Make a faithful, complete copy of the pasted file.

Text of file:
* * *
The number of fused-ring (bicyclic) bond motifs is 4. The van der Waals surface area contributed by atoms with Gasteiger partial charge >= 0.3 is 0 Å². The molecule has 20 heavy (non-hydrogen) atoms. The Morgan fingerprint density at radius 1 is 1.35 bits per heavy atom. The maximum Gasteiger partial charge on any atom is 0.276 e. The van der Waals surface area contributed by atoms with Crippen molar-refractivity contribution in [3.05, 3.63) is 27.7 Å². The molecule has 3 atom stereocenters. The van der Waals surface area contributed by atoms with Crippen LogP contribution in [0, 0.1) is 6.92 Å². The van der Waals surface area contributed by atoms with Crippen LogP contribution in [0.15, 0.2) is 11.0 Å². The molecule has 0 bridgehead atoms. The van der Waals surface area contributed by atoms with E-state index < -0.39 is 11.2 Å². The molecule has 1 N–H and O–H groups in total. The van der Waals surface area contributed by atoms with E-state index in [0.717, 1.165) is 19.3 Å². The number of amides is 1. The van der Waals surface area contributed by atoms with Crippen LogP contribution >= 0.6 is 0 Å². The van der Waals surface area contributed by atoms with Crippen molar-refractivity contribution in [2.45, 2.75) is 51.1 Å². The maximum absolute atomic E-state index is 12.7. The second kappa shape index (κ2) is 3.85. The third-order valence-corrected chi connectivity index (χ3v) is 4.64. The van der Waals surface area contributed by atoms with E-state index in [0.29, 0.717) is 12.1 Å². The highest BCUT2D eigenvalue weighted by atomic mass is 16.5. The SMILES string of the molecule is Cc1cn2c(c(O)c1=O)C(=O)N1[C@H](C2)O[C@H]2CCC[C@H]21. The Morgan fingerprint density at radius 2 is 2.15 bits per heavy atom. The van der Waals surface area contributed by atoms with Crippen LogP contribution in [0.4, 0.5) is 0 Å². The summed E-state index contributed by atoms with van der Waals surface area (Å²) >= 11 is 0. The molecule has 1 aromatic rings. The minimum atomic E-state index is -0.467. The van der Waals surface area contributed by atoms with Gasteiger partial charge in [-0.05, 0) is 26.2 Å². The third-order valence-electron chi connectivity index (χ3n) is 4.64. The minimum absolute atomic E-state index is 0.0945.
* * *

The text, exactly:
The number of fused-ring (bicyclic) bond motifs is 4. The van der Waals surface area contributed by atoms with Gasteiger partial charge >= 0.3 is 0 Å². The molecule has 20 heavy (non-hydrogen) atoms. The Morgan fingerprint density at radius 1 is 1.35 bits per heavy atom. The maximum Gasteiger partial charge on any atom is 0.276 e. The van der Waals surface area contributed by atoms with Crippen molar-refractivity contribution in [3.05, 3.63) is 27.7 Å². The molecule has 3 atom stereocenters. The van der Waals surface area contributed by atoms with Crippen LogP contribution in [0, 0.1) is 6.92 Å². The van der Waals surface area contributed by atoms with Crippen LogP contribution in [0.15, 0.2) is 11.0 Å². The molecule has 0 bridgehead atoms. The van der Waals surface area contributed by atoms with E-state index < -0.39 is 11.2 Å². The molecule has 1 N–H and O–H groups in total. The van der Waals surface area contributed by atoms with E-state index in [0.717, 1.165) is 19.3 Å². The number of amides is 1. The van der Waals surface area contributed by atoms with Crippen LogP contribution >= 0.6 is 0 Å². The van der Waals surface area contributed by atoms with Crippen molar-refractivity contribution in [2.45, 2.75) is 51.1 Å². The maximum absolute atomic E-state index is 12.7. The second kappa shape index (κ2) is 3.85. The third-order valence-corrected chi connectivity index (χ3v) is 4.64. The van der Waals surface area contributed by atoms with E-state index in [0.29, 0.717) is 12.1 Å². The highest BCUT2D eigenvalue weighted by atomic mass is 16.5. The SMILES string of the molecule is Cc1cn2c(c(O)c1=O)C(=O)N1[C@H](C2)O[C@H]2CCC[C@H]21. The Morgan fingerprint density at radius 2 is 2.15 bits per heavy atom. The van der Waals surface area contributed by atoms with Crippen LogP contribution in [0.4, 0.5) is 0 Å². The summed E-state index contributed by atoms with van der Waals surface area (Å²) >= 11 is 0. The molecule has 1 aromatic rings. The minimum atomic E-state index is -0.467. The van der Waals surface area contributed by atoms with Gasteiger partial charge in [-0.05, 0) is 26.2 Å². The third-order valence-electron chi connectivity index (χ3n) is 4.64. The minimum absolute atomic E-state index is 0.0945.